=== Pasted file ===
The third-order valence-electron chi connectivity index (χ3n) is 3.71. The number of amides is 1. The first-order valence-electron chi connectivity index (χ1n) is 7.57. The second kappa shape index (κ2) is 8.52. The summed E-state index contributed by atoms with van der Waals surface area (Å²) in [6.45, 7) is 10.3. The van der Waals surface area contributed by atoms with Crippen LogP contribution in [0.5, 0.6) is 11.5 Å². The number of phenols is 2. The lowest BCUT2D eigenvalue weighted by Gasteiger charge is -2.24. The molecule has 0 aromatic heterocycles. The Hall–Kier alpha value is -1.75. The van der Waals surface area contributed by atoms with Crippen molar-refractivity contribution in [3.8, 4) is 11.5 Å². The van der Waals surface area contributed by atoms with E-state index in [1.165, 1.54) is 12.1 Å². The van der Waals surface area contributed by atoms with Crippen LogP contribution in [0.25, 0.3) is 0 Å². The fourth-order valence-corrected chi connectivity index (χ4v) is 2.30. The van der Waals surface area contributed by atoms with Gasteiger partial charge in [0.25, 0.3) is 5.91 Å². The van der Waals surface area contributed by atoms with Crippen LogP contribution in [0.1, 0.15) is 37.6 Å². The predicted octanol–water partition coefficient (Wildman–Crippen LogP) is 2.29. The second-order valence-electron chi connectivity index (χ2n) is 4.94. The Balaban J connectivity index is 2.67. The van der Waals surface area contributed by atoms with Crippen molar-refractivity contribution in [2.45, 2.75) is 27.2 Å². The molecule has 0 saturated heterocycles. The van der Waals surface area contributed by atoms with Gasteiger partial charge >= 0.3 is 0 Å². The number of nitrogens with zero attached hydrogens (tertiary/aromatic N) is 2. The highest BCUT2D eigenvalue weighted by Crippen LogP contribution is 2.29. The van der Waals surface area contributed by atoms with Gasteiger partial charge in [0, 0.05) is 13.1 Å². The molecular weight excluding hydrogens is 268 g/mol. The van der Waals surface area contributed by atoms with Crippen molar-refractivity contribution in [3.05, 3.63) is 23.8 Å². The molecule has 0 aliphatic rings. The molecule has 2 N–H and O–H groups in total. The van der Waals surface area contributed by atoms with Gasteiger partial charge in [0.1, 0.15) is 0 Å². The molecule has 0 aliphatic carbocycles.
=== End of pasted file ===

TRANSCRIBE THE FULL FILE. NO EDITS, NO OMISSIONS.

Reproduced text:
The third-order valence-electron chi connectivity index (χ3n) is 3.71. The number of amides is 1. The first-order valence-electron chi connectivity index (χ1n) is 7.57. The second kappa shape index (κ2) is 8.52. The summed E-state index contributed by atoms with van der Waals surface area (Å²) in [6.45, 7) is 10.3. The van der Waals surface area contributed by atoms with Crippen LogP contribution in [0.5, 0.6) is 11.5 Å². The number of phenols is 2. The lowest BCUT2D eigenvalue weighted by Gasteiger charge is -2.24. The molecule has 0 aromatic heterocycles. The Hall–Kier alpha value is -1.75. The van der Waals surface area contributed by atoms with Crippen molar-refractivity contribution in [3.8, 4) is 11.5 Å². The van der Waals surface area contributed by atoms with E-state index in [1.165, 1.54) is 12.1 Å². The van der Waals surface area contributed by atoms with Crippen LogP contribution in [0.25, 0.3) is 0 Å². The fourth-order valence-corrected chi connectivity index (χ4v) is 2.30. The van der Waals surface area contributed by atoms with Gasteiger partial charge in [0.25, 0.3) is 5.91 Å². The van der Waals surface area contributed by atoms with Crippen LogP contribution in [0.1, 0.15) is 37.6 Å². The predicted octanol–water partition coefficient (Wildman–Crippen LogP) is 2.29. The second-order valence-electron chi connectivity index (χ2n) is 4.94. The Balaban J connectivity index is 2.67. The van der Waals surface area contributed by atoms with Crippen molar-refractivity contribution in [2.45, 2.75) is 27.2 Å². The molecule has 0 saturated heterocycles. The van der Waals surface area contributed by atoms with Gasteiger partial charge >= 0.3 is 0 Å². The number of nitrogens with zero attached hydrogens (tertiary/aromatic N) is 2. The highest BCUT2D eigenvalue weighted by Crippen LogP contribution is 2.29. The van der Waals surface area contributed by atoms with Gasteiger partial charge in [0, 0.05) is 13.1 Å². The molecular weight excluding hydrogens is 268 g/mol. The van der Waals surface area contributed by atoms with Crippen molar-refractivity contribution in [3.05, 3.63) is 23.8 Å². The molecule has 0 aliphatic rings. The molecule has 2 N–H and O–H groups in total. The van der Waals surface area contributed by atoms with Gasteiger partial charge in [0.1, 0.15) is 0 Å². The molecule has 0 aliphatic carbocycles.